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Thread: Cycle Power For Spindrift

  1. #1

    Cycle Power For Spindrift




    Édouard Touchard, a member of the Spindrift racing design team invented this ingenious system when he was with Franck Cammas' team preparing for the 2010 Route du Rhum. Cammas, the skipper of Groupama 3, won the race a few months later on board his 31.5 metre trimaran. The new mission for Édouard is to adapt his invention for Spindrift 2, which is almost 10 metres longer and has lots more canvas.

    Are we talking about a real bike? "Absolutely, it is a regular bike attached to the deck that operates the winches on the same principle as the columns, except that you’re using the greater power of the legs and not the arms,” says Édouard, the mechanical engineer. “Yann can rotate how he uses them and increase his endurance.” In the workshop in Lorient, the time and space to develop this new kind of bike is almost like being behind the scenes of the Tour de France.

    Édouard coordinates operations with Florent Le Gal, who handles the composite aspects. "The all-carbon framework has been simplified,” Florent says. “The crossbar was also removed to allow Yann to get onto the saddle quickly even in his oilskins in stormy conditions. The wheels are gone, meaning the bike can be screwed into the cockpit. The saddle, also made of carbon is a normal retail model that has been 'marinised'. And finally, the handlebars have been replaced with the type used by triathlon cyclists, which allow for a more comfortable position with better support for the back in particular."

    To simplify how it works and optimise its use the majority of the work centred on the transmission ratios. "The bike has two chains,” Édouard says. “The first works with a box that allows you to shift gears "even when you do not pedal." On land, you can use the movement of the bike to change the chainring or gear. On the boat, the setting is fixed but you still have to adapt the transmission ratio to the effort required for a certain sail or raising a foil, etc…This box, connected to a single chainring, replaces the cogs and allows you to change gears while pedaling on the spot. Then the second chain uses the force of inertia, which adds efficiency to the movement. It will be like being on spinning bike in the gym, but on the Rhum, the session could last more than a week."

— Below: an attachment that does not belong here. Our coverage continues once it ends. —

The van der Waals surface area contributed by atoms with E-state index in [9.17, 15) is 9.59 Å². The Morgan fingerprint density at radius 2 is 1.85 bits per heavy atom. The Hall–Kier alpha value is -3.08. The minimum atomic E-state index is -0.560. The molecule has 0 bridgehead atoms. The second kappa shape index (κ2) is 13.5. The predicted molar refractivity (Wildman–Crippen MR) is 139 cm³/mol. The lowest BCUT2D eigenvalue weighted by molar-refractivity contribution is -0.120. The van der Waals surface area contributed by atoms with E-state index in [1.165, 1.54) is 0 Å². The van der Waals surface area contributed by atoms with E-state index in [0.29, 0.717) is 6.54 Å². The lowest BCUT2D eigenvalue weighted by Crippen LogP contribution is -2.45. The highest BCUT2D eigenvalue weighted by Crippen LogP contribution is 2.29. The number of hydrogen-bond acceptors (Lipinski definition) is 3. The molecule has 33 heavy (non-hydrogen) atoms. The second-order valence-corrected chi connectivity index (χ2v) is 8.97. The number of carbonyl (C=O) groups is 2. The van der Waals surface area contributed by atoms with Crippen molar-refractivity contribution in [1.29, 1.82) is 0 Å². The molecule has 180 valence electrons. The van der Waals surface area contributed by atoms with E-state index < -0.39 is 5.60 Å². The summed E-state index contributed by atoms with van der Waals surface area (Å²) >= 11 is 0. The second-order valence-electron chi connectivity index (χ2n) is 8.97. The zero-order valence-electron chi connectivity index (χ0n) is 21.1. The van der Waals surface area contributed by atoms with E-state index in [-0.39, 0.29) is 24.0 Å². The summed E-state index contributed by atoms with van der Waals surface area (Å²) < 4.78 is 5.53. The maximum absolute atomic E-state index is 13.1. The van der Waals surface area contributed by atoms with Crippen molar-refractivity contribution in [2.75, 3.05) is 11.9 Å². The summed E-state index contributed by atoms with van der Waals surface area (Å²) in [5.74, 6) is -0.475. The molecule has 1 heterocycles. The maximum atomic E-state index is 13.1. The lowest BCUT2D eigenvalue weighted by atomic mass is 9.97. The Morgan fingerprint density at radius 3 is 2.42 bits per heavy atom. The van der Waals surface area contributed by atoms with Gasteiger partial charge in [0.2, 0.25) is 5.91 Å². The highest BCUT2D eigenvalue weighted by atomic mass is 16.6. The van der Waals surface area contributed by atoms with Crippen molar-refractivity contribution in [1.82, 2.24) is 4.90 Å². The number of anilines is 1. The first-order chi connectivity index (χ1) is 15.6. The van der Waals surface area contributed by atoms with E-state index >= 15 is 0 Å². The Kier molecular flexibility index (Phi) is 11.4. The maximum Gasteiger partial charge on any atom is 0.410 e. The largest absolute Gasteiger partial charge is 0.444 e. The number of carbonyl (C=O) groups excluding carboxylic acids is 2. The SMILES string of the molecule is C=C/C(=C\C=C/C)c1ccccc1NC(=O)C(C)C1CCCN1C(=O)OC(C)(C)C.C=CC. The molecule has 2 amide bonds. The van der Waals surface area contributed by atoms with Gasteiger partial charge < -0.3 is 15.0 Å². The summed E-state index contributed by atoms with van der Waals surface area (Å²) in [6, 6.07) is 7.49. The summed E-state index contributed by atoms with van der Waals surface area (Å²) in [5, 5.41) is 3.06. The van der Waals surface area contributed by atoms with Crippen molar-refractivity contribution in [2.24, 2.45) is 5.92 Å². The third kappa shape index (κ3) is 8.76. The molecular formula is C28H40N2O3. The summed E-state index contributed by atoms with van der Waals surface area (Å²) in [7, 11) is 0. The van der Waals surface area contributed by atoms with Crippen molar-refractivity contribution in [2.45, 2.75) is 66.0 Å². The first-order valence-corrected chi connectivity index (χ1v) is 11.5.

GUEST OF THE EPISODE:
    Édouard Touchard, research and development office, Spindrift racing
    He's Géo Trouvetout! A mechanical engineer, he spent six years with the Groupama Team. His job was to conceptualise and design smart devices to improve the performance and ergonomics of racing yachts. Research, design and 3D and 2D modelling are the specialties he brings to the Spindrift racing team. Passionate, organised and rigorous, his innovative spirit will ensure the best solutions for Spindrift 2.




    A bike on a boat? It might sound silly but it is a very serious technical innovation to help Yann Guichard to handle the maxi-trimaran Spindrift 2 alone on the next Route du Rhum. Prepare to find out more on your web series '40 metres solo'. Édouard Touchard, a member of the Spindrift racing design team invented this ingenious system when he was with Franck Cammas' team preparing for the 2010 Route du Rhum. Cammas, the skipper of Groupama 3, won the race a few months later on board his 31.5 metre trimaran. The new mission for Édouard is to adapt his invention for Spindrift 2, which is almost 10 metres longer and has lots more canvas.

    Are we talking about a real bike? "Absolutely, it is a regular bike attached to the deck that operates the winches on the same principle as the columns, except that you're using the greater power of the legs and not the arms," says Édouard, the mechanical engineer. "Yann can rotate how he uses them and increase his endurance." In the workshop in Lorient, the time and space to develop this new kind of bike is almost like being behind the scenes of the Tour de France.
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  2. #2
    Those metal parts rust.

    Just saying.

  3. #3
    I go sailing so I don't have to bike around.

  4. #4
    The Plastiki had a bike, supposedly for generating power, If I remember, it and the green house both became useless after a month at sea.

    Some boats, years ago had recumbent style pedal power for winches. I think. That big Kiwi AC boat maybe?

    I could see, maybe, a cycle station, enclosed in carbon fiber with the gear shifting on the handle bars. Click shift? Would need one of of those damper style seats with the shocks built in to keep the grinders spine in good working order.

  5. #5
    If memory serves, KZ-1 had grinders in the sewer, which since have been outlawed.

    Pelle's Swedish LV entry in the late 70's (?) had something pedal powered, I think.

  6. #6
    If the stationary unit was gimballed with the drive shaft being the axis the concept of an upright station
    might be feasible, but how to keep the water out?

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